Stakeholder defends CLA in wake of damning Forbes article
MONTEGO BAY, St James — At least one key player in the lucrative cannabis industry has come out in strong defence of the Jamaica Government and the Cannabis Licensing Authority (CLA), which have recently been blamed for dragging their feet on export licensing, resulting in companies fleeing the island.
A recent article in Forbes Magazine cited frustration, due to “lack of action” on the part of the CLA and the Jamaica Government as well as “stalled governmental decisions on export licences” as reasons for “Aphria, Aurora and other big Ag cannabis companies pulling out of Jamaica”.
But, Alexandra Chong, CEO and co-founder of Jacana, a medical cannabis company, does not support that view, instead citing that the CLA has proven to be a very supportive regulator.
Founded in 2017, Jacana is a pioneering medical cannabis company. Earlier this year, the company valued its investment in Jamaica at roughly US$15 million.
“In our opinion, the Jamaican CLA is a highly supportive regulator for the growth of the cannabis industry. We applaud its demonstrated ability to find solutions to bottlenecks and other obstacles that have presented themselves. That has certainly been Jacana’s experience as we continue to move closer towards our first export to the EU. We categorically reject claims that the Jamaican Government and CLA regulators are delaying exports,” Chong said.
And, speaking during the annual CanEx Jamaica Business Conference and Expo, a business-to-business conference in Montego Bay last year, Bruce Linton, Canadian business tycoon and former CEO of Canadian multi-billion-dollar giant, Canopy, the world’s largest publicly traded cannabis company by market value, rated the CLA among the two best cannabis regulatory systems in the world.
“I think the regulatory framework I see in Jamaica is in the top two in the world. Straight up!” Linton remarked at the Montego Bay Convention Centre.
Linton added: “If you want to win against the illicit market you have to have branding; you have to have control so you don’t have unlicensed brands. So I am very impressed and frankly, CLA is pretty successful.”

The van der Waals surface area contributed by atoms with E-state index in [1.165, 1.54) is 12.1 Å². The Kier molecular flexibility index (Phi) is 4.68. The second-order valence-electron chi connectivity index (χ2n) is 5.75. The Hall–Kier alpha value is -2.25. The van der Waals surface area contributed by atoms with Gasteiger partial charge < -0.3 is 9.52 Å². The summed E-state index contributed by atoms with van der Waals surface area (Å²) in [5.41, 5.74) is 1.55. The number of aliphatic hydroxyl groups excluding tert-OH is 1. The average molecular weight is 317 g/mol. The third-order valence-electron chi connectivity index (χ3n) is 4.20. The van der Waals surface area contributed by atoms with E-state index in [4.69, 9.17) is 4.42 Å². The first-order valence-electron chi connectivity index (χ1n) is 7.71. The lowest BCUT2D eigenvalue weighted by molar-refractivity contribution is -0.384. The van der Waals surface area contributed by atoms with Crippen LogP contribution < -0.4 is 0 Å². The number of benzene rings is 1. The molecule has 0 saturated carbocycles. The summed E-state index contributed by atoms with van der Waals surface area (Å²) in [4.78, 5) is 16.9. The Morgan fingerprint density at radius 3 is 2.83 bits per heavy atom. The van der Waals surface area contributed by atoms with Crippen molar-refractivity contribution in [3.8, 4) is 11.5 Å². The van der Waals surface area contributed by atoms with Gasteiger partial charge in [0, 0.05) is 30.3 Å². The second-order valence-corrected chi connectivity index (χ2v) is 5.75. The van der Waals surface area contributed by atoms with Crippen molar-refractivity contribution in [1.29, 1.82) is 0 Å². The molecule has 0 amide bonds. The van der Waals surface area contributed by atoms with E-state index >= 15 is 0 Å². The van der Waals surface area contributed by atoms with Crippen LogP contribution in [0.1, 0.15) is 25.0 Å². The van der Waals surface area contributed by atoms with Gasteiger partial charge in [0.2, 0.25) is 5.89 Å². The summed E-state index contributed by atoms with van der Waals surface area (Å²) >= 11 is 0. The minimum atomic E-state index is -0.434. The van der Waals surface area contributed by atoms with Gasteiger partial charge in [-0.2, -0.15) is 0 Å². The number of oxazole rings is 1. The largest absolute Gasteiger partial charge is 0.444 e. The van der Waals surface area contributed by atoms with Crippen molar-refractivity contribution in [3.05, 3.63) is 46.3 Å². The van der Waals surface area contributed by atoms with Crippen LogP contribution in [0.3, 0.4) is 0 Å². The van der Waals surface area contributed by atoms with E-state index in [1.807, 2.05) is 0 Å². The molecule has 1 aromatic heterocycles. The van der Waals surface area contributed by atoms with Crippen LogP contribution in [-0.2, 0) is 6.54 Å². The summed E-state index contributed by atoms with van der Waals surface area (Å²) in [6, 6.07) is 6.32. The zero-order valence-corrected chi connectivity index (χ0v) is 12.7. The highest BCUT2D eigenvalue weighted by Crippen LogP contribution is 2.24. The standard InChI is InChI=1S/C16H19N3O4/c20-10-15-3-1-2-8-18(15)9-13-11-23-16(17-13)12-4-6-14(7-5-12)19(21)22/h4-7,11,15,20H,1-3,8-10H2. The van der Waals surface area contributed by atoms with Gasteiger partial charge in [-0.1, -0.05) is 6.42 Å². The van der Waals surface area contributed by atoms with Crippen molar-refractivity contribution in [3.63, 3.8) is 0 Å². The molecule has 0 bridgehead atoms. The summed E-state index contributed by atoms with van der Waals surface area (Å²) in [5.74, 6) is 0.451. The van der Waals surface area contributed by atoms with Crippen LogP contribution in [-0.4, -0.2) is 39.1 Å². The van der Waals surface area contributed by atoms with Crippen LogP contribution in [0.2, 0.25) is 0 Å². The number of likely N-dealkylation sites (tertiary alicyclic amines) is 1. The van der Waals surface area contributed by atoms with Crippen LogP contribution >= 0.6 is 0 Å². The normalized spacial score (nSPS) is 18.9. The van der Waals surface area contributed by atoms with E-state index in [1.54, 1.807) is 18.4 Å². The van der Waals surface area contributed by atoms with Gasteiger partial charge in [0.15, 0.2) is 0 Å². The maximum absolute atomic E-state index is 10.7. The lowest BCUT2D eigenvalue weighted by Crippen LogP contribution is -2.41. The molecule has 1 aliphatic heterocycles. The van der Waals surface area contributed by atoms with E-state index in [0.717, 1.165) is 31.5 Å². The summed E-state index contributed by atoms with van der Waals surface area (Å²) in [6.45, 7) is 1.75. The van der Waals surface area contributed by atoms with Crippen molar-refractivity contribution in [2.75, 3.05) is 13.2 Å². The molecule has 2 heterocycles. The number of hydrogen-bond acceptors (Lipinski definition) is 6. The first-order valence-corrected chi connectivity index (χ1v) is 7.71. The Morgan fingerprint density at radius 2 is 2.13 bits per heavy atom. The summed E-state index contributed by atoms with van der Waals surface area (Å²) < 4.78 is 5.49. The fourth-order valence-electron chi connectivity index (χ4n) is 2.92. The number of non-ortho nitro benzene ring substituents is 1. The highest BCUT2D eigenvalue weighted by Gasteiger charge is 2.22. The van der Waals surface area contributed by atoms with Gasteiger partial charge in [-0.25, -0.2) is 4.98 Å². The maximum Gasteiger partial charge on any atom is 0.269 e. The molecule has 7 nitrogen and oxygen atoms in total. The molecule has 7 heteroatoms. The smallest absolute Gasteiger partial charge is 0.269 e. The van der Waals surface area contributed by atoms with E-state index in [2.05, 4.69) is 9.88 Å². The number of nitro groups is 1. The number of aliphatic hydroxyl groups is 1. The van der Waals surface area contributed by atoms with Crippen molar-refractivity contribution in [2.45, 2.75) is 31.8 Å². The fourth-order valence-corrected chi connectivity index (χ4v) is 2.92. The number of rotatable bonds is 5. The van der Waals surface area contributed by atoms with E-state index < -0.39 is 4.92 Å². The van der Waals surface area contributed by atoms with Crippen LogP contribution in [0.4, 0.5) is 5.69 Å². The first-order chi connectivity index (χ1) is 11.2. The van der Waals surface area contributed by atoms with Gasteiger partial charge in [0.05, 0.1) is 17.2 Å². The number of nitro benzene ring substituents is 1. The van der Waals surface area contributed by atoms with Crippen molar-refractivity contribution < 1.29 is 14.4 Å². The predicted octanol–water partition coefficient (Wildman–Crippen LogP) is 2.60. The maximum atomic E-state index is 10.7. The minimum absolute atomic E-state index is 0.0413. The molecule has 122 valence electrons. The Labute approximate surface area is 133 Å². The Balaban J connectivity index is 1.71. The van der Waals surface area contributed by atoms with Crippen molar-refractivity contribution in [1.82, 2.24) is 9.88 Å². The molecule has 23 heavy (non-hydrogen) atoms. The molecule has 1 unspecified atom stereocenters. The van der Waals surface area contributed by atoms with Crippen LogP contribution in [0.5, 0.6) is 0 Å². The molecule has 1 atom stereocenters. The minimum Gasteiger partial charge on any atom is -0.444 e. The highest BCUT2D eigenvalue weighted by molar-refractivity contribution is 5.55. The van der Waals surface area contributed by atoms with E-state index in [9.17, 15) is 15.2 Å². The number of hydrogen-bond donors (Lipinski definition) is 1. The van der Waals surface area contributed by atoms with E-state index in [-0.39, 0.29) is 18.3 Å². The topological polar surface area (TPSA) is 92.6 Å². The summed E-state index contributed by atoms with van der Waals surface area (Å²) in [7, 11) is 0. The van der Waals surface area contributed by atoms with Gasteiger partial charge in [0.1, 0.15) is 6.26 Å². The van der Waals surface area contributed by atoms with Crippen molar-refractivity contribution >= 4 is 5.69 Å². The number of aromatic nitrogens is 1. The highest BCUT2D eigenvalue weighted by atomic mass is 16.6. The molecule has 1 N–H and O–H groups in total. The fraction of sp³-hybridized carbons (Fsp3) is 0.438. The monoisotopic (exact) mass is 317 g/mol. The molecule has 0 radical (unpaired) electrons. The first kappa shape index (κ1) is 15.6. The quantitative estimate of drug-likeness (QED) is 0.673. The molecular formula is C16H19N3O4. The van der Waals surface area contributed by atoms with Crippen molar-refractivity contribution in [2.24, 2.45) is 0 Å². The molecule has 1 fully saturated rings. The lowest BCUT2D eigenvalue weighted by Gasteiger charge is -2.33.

In the meantime, in a release, the CLA defended itself.
“The CLA is aware of a May 30, 2020 Forbes article circulating titled ‘Aphria, Aurora and other big Ag Cannabis Companies Pull Out Of Jamaica’. The authority wishes to take this opportunity to clarify some matters and inaccuracies mentioned in the article, specifically those referring to the Cannabis Licensing Authority (CLA).
“While the authority cannot speak to the internal decisions of a licensee, licence holders are not hindered in their ability to export product from Jamaica due to the non-passage of import/export legislation,” stated the news release from the CLA.
“For clarity, the Government of Jamaica continues to work on the said regulations to ensure that the same are comprehensive and comply with all requirements of the Single Convention on Narcotic Drugs of 1961, as amended by the 1972 Protocol and adequately addresses the needs of the industry, primarily the licensees.
“In the absence of these regulations, the authority developed interim import/export protocols in 2018 and said protocols are published on the official CLA website. Further, the CLA has considered and assisted all requests from its licensees in order to facilitate the export of their product.”
The CLA, an agency of the Ministry of Industry, Commerce, Agriculture and Fisheries, was established in 2015 under the Dangerous Drug Amendment Act, (DDA) with a specific role to establish and regulate Jamaica’s legal ganja and hemp.
Since November 2018, the CLA has processed export requests and granted 15 export authorisations to licensees in accordance with the established interim measures for export. To date, all licencees who have sought export authorisations have received the same from the CLA.
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